“When the highest type of people hear the Way, with diligence they’re able to practice it; When average people hear the Way, some things they retain and others they lose; When the lowest type of people hear the Way, they laugh out loud at it. If they didn’t laugh at it, it couldn’t be regarded as the Way. “
Te-Tao Ching; Ch 41
This was written by Laozi in the 6th century BC in ancient China. The truth is that this ancient text still has incredible relevance today. Today I am looking at this through the lens of business, but the passage above can apply to any area of life.
You may have heard the adage “if you try to please everyone, you will please no one.” Seth Godin refers to this concept, in business terms, in his book This Is Marketing by calling it the smallest viable market.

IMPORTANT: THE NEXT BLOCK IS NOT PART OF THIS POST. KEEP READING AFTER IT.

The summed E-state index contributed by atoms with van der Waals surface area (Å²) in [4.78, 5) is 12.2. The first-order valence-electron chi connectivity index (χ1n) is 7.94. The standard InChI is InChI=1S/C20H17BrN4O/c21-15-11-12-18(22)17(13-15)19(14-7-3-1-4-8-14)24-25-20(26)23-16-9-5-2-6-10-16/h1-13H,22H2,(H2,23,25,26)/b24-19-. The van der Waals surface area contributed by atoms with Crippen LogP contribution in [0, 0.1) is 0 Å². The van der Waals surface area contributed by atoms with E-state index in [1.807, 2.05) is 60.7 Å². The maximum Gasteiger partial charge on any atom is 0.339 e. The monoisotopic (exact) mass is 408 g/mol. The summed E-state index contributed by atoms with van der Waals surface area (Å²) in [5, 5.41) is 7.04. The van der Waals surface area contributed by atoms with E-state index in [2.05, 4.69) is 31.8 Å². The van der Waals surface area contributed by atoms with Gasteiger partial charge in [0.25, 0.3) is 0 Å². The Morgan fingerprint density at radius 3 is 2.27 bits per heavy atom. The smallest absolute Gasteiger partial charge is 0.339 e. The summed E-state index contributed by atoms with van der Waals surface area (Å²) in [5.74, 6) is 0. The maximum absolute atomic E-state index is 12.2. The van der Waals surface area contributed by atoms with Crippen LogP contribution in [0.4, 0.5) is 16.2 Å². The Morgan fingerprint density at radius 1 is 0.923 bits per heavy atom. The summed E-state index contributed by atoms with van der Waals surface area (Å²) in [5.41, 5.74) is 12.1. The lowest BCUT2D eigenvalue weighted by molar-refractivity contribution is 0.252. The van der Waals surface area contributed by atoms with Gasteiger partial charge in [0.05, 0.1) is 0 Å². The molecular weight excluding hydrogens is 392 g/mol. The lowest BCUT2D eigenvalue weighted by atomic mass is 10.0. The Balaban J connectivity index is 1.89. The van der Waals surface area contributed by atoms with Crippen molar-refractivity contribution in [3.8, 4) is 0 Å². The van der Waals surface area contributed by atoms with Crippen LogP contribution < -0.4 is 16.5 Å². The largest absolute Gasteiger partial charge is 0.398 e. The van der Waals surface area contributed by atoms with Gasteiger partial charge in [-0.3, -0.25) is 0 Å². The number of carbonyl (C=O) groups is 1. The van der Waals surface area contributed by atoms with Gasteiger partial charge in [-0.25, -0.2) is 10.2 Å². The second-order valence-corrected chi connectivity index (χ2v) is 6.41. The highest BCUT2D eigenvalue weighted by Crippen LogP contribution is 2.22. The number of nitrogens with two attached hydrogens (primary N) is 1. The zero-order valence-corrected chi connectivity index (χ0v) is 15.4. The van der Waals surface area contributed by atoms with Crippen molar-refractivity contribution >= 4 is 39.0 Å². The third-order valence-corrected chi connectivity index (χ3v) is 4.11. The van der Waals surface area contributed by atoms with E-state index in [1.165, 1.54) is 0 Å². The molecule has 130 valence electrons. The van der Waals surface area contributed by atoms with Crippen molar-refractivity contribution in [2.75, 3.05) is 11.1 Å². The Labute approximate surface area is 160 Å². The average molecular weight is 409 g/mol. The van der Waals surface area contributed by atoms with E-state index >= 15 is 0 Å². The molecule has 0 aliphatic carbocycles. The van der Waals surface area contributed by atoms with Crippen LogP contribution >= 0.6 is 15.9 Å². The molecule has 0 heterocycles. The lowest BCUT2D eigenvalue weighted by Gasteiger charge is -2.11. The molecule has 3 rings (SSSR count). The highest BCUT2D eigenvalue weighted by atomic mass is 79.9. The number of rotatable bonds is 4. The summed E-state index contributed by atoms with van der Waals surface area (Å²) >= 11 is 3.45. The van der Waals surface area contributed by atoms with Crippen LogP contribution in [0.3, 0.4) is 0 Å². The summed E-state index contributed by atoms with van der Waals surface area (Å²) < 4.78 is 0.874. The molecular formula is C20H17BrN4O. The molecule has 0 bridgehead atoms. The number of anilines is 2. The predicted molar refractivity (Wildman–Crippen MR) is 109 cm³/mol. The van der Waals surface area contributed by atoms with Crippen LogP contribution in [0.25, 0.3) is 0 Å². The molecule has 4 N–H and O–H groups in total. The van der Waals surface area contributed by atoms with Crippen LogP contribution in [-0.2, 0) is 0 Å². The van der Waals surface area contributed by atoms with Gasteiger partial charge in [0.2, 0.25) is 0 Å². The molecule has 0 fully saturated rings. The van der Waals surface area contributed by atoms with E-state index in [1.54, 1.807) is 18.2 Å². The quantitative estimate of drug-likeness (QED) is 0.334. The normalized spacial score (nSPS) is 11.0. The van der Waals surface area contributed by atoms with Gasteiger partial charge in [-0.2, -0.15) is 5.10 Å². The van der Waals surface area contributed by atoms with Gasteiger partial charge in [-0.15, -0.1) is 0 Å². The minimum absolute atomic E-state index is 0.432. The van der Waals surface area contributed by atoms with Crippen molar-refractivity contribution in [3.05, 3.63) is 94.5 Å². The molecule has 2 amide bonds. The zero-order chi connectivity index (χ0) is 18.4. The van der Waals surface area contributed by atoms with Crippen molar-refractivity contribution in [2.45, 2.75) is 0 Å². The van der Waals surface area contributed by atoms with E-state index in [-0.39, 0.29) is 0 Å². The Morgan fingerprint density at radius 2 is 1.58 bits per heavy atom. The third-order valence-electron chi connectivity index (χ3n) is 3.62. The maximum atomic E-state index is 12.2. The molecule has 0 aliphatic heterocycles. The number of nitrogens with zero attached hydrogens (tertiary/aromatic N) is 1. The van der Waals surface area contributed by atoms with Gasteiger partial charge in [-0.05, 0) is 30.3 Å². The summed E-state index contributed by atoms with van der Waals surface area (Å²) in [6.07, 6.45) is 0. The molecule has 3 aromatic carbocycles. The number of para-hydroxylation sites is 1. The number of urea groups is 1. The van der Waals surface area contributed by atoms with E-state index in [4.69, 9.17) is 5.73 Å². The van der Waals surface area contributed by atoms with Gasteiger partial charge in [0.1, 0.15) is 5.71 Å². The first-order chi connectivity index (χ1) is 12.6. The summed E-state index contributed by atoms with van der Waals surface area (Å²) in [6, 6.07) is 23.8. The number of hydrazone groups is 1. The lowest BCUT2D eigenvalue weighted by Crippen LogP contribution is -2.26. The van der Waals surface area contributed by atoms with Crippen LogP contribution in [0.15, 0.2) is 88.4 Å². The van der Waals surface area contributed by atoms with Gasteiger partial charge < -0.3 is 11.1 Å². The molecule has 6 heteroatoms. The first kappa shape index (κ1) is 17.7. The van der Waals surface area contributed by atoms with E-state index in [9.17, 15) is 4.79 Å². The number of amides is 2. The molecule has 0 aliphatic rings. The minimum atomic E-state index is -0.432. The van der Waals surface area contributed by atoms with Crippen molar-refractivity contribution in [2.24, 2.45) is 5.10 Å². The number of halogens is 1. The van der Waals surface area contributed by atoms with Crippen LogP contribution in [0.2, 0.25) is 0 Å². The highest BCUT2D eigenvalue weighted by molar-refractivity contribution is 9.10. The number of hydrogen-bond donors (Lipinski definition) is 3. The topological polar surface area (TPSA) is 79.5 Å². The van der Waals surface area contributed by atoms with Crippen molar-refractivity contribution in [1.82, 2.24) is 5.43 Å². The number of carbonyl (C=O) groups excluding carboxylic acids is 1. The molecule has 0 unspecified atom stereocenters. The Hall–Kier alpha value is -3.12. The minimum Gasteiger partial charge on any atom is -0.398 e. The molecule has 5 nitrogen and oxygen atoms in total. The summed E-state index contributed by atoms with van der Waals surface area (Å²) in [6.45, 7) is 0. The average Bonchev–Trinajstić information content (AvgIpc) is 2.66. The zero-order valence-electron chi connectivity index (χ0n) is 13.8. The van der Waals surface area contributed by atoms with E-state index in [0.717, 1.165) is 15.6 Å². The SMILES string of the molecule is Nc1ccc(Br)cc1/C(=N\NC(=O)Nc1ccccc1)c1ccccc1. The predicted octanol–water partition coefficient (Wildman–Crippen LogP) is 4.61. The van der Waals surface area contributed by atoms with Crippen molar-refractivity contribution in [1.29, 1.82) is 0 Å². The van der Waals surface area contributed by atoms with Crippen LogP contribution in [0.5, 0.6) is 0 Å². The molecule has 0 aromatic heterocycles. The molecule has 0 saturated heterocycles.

Here is a passage on the topic: “The relentless pursuit of mass will make you boring, because mass means average, it means the center of the curve, it required you to offend no one and satisfy everyone. It will lead to compromises and generalizations. Begin instead with the smallest viable market. What’s the minimum number of people you would need to influence to make it worth the effort?”
The book also provides a three sentence template for readers to run with:
“My product/service is for people who believe _____.
I will focus on people who want _____.
I promise that engaging with what I make will help you get _____.”
We should be specific for who we are providing our product or service to. If no one is laughing at it, it may be too general….
curve by Andi Nur Abdillah from the Noun Project